Book Review: Shug by Jenny Han

“Some girls are pretty and they were born for it but no matter what always be yourself because people might see the wrong side of you”

― Jenny Han, Shug

Annemarie ''Shug'' Wilcox is astute, bold, and honest on the inside. In this captivating young adult novel from Jenny Han, the international bestseller of To All the Boys I've Loved Before, which was adapted into a 2018 big movie film, she sets out to become the new closest friend.

Synopsis from Goodreads...

Annemarie Wilcox, or Shug as her family calls her, is beginning to think there's nothing worse than being twelve. She's too tall, too freckled, and way too flat-chested. Shug is sure that there's not one good or amazing thing about her. And now she has to start junior high, where the friends she counts most dear aren't acting so dear anymore -- especially Mark, the boy she's known her whole life through. Life is growing up all around her, and all Shug wants is for things to be like they used to be. How is a person supposed to prepare for what happens tomorrow when there's just no figuring out today?

My reaction to this novel...

When I first started reading this novel, I had no idea it was designed for middle school readers; I just wanted to read it because I adore Jenny Han and the way she delivers stories. Reading it felt exactly the same as when I had previously read one of her novels because I always felt like I was young again. It suddenly dawned on me that the main character is just 12 years old, so thinking about a deep and true love story at that age seems improper, but I can say that this novel is more of a cutesy-type narrative full of crushes and heartbreaks.

I can well relate to Annemarie's sentiments of inadequacy and unattractiveness as a young girl. She may have felt insecure at times as a child, especially if she didn't put much effort into her appearance and preferred kid-oriented activities. Many girls had the same emotions as she did. It is perfectly typical for girls her age to have these emotions as a result of starting to compare themselves to their sisters and friends, especially if those individuals had already reached their blossomed physically. I experienced a similar emotion when I was an adolescent, but it was quite typical. And I think it is inappropriate for her to spend more time on make-up than on playing.

Actually, I foresaw what would happen to her and her crush since I believe that's how things would always turn out. Because of the story's depiction of devastating heartbreaks and even familial issues, numerous adolescents may identify with it as being a bit realistic. We can see how she needs more support as she grows up, and I believe she is looking for a role model, which she thought she couldn't comprehend since she constantly feels alone and unattractive, and even she herself doesn't believe she is beautiful in a very unique manner. Being unconfident in oneself was quite upsetting, especially if there were reasons why she felt that way.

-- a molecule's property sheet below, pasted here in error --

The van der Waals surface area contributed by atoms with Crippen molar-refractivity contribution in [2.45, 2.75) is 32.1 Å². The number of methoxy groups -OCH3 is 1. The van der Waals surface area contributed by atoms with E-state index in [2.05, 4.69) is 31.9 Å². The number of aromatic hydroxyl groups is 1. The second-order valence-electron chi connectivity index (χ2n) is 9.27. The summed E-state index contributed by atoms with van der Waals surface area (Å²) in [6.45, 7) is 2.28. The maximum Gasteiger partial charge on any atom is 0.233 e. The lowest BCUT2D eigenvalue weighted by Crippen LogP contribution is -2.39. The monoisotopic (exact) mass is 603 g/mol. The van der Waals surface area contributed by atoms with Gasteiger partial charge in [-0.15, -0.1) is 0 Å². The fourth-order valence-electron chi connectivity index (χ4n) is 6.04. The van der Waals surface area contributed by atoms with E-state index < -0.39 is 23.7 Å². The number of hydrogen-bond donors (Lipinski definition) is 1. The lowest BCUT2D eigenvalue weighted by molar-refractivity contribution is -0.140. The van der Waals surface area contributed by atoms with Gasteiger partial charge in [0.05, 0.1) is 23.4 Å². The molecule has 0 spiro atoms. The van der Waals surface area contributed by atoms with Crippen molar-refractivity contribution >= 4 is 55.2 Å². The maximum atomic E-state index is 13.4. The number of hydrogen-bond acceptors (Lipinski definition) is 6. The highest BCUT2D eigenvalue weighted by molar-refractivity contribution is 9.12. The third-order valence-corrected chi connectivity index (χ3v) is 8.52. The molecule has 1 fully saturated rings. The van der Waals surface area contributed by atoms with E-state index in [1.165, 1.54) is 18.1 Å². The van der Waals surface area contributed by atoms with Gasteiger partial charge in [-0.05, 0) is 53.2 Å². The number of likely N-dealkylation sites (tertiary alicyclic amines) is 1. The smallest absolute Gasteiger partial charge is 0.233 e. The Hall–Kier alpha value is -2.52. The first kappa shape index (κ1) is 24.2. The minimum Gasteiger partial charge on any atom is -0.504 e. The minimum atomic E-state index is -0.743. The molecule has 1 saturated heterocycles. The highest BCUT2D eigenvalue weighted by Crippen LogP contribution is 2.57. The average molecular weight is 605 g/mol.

I particularly appreciate how her mother and sister refer to her as "Shug". It was very lovely for me since it seemed so special, but she couldn't see it for herself due of her poor self-esteem. I thought it was a pretty sweet pet name. I can also see how lovely and adorable she is, therefore I vouch for her and sincerely want her transformation to be so noticeable that everyone in her class, especially her crush, will undoubtedly realize how gorgeous she is.

The narrative is a little brief; you want to know more about it. I'm not sure whether it's intended to be a series, but despite the quick ending, I was really happy after finishing it. The narrative is wholesome and should be recommended to all middle grade readers as well as those who enjoy reading love stories. A worthwhile read that will revive the youth of our hearts.

My Overall Rating: ⭐⭐⭐⭐(4/5)

“People are gonna disappoint you sometimes. We’re flawed creatures. Not one of us is perfect, not even you, and you’ve gotta let people mess up and then you’ve gotta forgive them. That’s just life.”

This is absolutely true. We shouldn't demand perfection from anyone since imperfect people exist on Earth. It is unjust for others to place excessive pressure on them to be flawless because even we are not perfect. To embrace ourselves and those around us, we must understand that we are born with flaws. Because only God is perfect, people are supposed to fall short of God's perfection.

“Things can’t stay the same forever. People change; they grow up. That’s the way it’s supposed to happen.”

Even though we desire that things would stay the same forever, it is impossible since everyone, including you, change as the days, months, and years pass. We all experience growth, aging, and maturation, and how we respond to change—whether it's for the better or worse—depends on us.

Where to buy this book...


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